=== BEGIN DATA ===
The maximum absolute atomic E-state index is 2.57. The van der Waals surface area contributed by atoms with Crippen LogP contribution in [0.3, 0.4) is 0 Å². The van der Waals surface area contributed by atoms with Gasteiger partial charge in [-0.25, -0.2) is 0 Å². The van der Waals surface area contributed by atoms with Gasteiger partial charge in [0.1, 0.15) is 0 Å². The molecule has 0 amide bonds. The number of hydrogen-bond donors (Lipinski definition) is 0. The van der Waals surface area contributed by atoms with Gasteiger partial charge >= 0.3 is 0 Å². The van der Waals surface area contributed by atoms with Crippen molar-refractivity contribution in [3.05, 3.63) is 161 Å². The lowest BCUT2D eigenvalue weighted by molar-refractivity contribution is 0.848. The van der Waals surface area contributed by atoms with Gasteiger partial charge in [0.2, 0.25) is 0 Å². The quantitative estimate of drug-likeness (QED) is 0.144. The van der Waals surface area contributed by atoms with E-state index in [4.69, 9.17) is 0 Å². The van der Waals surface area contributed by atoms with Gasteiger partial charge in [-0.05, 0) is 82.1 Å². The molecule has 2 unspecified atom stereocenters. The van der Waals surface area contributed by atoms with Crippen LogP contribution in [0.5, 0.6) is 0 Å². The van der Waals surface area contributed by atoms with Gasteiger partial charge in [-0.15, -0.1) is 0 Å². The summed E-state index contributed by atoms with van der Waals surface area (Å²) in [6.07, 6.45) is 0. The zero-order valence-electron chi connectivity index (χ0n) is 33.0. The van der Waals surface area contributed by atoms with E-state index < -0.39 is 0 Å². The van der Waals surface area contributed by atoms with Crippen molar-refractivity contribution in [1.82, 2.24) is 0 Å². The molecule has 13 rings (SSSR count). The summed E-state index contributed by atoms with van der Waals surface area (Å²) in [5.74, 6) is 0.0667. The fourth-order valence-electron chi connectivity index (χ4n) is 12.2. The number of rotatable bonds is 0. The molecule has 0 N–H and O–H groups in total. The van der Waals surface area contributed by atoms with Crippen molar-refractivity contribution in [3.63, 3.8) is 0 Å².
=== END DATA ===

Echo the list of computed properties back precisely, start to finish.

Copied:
The maximum absolute atomic E-state index is 2.57. The van der Waals surface area contributed by atoms with Crippen LogP contribution in [0.3, 0.4) is 0 Å². The van der Waals surface area contributed by atoms with Gasteiger partial charge in [-0.25, -0.2) is 0 Å². The van der Waals surface area contributed by atoms with Gasteiger partial charge in [0.1, 0.15) is 0 Å². The molecule has 0 amide bonds. The number of hydrogen-bond donors (Lipinski definition) is 0. The van der Waals surface area contributed by atoms with Gasteiger partial charge >= 0.3 is 0 Å². The van der Waals surface area contributed by atoms with Crippen molar-refractivity contribution in [3.05, 3.63) is 161 Å². The lowest BCUT2D eigenvalue weighted by molar-refractivity contribution is 0.848. The van der Waals surface area contributed by atoms with Gasteiger partial charge in [0.2, 0.25) is 0 Å². The quantitative estimate of drug-likeness (QED) is 0.144. The van der Waals surface area contributed by atoms with E-state index in [4.69, 9.17) is 0 Å². The van der Waals surface area contributed by atoms with Gasteiger partial charge in [-0.05, 0) is 82.1 Å². The molecule has 2 unspecified atom stereocenters. The van der Waals surface area contributed by atoms with Crippen LogP contribution in [0.5, 0.6) is 0 Å². The van der Waals surface area contributed by atoms with Gasteiger partial charge in [-0.15, -0.1) is 0 Å². The summed E-state index contributed by atoms with van der Waals surface area (Å²) in [6.07, 6.45) is 0. The zero-order valence-electron chi connectivity index (χ0n) is 33.0. The van der Waals surface area contributed by atoms with E-state index < -0.39 is 0 Å². The van der Waals surface area contributed by atoms with Crippen molar-refractivity contribution in [1.82, 2.24) is 0 Å². The molecule has 13 rings (SSSR count). The summed E-state index contributed by atoms with van der Waals surface area (Å²) in [5.74, 6) is 0.0667. The fourth-order valence-electron chi connectivity index (χ4n) is 12.2. The number of rotatable bonds is 0. The molecule has 0 N–H and O–H groups in total. The van der Waals surface area contributed by atoms with Crippen molar-refractivity contribution in [3.63, 3.8) is 0 Å².